Awards of the Victoria Cross, First World War
Lieutenant (later Lieutenant-Colonel) Reginald Leonard (Bill) Haine VC MC
Haine was a member of the 1st Battalion’s No. 3 (or C) Company and went with it to France on 18 September 1914. He was awarded the VC for his actions at Gavrelle on 28-29 April 1917 during the battle of Arras, when, as stated in his citation, “our troops, occupying a pronounced salient, were repeatedly counter-attacked. There was an ever-present danger that if the enemy attack succeeded, the garrison of the salient would be surrounded.” His “superb courage, quick decision and sound judgement were beyond praise, and it was his splendid personal example which inspired his men to continue their efforts during more than thirty hours of continuous fighting.” Haine later served in the Indian Army’s 35th Sikhs and was awarded the Military Cross for his actions on the North-West Frontier of India on 17 May 1919.
Lieutenant (later Captain) Alfred Oliver Pollard VC MC and Bar DCM
Like Haine, Pollard was also a member of the 1st Battalion’s No. 3 Company in 1914 and was awarded the VC for his actions at Gavrelle on 29 April 1917 during the battle of Arras. His citation states that “with only four men he started a counter-attack with bombs, and pressed it home till he had broken the enemy attack, regained all that had been lost and much ground in addition … By his force of will, dash and splendid example, coupled with an utter contempt of danger, this Officer, who has already won the DCM and MC, infused courage into every man who saw him.” Pollard served in the Royal Air Force during the 1920s and was a writer of crime and mystery fiction; his many works also include an autobiography about his First World War experiences.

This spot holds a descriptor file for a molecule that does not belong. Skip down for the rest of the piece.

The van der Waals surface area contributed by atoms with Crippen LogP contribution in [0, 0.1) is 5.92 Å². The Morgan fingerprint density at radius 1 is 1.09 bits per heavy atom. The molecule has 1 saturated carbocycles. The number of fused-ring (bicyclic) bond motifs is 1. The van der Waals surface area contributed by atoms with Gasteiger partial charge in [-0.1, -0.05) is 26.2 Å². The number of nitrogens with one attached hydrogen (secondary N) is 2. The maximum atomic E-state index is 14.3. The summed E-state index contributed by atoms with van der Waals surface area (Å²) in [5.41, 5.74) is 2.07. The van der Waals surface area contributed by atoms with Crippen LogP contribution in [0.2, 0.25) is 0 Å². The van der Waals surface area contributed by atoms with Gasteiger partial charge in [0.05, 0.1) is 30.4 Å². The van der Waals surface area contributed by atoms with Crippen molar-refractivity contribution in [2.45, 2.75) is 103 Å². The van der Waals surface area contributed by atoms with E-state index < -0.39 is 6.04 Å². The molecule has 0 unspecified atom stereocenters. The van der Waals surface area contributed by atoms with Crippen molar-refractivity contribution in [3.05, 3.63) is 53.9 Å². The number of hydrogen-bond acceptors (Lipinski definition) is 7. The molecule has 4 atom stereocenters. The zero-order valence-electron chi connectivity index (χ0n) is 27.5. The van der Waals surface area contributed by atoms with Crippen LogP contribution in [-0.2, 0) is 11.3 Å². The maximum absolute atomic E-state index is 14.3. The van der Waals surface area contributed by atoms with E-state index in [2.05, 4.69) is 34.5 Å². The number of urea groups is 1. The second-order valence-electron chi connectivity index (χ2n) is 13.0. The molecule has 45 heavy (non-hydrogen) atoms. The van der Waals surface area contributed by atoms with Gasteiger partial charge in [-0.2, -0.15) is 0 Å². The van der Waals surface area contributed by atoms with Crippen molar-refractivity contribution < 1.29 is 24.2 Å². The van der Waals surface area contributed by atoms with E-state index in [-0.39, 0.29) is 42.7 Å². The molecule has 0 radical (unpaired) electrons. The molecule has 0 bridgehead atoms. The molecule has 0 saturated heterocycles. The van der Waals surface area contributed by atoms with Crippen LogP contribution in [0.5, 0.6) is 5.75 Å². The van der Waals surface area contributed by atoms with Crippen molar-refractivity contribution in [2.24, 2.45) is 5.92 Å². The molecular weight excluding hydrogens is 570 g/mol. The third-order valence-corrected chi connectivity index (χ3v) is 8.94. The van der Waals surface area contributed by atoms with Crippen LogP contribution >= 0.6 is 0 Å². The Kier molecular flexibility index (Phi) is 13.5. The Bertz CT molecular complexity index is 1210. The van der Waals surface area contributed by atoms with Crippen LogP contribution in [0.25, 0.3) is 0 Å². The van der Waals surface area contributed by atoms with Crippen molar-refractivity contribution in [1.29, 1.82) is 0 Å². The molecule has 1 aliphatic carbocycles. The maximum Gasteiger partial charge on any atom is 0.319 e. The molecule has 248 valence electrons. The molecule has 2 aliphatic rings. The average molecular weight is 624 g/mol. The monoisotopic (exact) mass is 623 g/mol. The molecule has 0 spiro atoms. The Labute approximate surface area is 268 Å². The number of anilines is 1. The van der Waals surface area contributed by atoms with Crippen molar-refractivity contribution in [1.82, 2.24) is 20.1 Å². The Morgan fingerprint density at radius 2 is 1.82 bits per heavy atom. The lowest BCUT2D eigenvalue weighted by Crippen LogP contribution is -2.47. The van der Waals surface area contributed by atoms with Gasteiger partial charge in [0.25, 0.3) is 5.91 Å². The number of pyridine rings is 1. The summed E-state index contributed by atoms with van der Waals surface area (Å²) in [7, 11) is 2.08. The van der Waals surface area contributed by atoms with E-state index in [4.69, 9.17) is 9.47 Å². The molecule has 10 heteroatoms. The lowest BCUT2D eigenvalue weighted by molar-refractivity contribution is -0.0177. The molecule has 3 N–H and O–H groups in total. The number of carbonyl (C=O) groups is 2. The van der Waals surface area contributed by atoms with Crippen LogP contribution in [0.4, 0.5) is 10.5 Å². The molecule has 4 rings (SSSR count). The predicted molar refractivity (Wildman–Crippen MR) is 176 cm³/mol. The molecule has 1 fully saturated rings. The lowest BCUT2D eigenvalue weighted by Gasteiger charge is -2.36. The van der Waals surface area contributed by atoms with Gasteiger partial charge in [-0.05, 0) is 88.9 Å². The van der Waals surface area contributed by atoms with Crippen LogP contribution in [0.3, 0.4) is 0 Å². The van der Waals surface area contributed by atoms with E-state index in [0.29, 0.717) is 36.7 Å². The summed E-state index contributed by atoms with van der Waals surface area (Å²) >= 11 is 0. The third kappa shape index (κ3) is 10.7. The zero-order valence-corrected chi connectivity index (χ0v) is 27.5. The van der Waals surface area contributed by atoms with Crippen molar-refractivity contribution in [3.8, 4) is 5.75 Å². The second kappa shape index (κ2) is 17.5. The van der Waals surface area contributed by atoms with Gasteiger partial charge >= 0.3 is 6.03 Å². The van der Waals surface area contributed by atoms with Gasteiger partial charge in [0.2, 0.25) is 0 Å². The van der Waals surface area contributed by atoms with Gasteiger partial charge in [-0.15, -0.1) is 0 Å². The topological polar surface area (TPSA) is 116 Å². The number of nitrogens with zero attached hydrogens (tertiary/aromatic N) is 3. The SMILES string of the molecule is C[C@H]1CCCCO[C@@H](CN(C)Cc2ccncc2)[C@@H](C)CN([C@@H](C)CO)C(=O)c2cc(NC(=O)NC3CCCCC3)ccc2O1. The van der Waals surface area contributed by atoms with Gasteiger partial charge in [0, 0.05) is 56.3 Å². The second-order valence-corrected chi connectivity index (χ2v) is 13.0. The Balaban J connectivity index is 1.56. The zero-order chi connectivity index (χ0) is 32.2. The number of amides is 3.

Lieutenant (Acting Captain) Thomas Tanatt Pryce VC MC and Bar
Pryce, who had also joined the HAC’s 1st Battalion in 1914, was commissioned into the Gloucestershire Regiment in 1915 and was awarded his posthumous VC as Lieutenant in the 4th Battalion, the Grenadier Guards. This was awarded as a result of his actions on 13 April 1918 when, with only 40 men, he held back an enemy battalion for ten hours. He was aged 32 when he died, “last seen engaged in a fierce hand-to-hand struggle with overwhelming numbers of the enemy”. He has no known grave but is remembered on the Ploegsteert Memorial in Hainaut, Belgium.
To find out how to research a member of the HAC, or how to discover background information on this period, visit the Archives page (where you can also find details about our commemorative publication Reflections of a Regiment: The Honourable Artillery Company and the Great War in Pictures).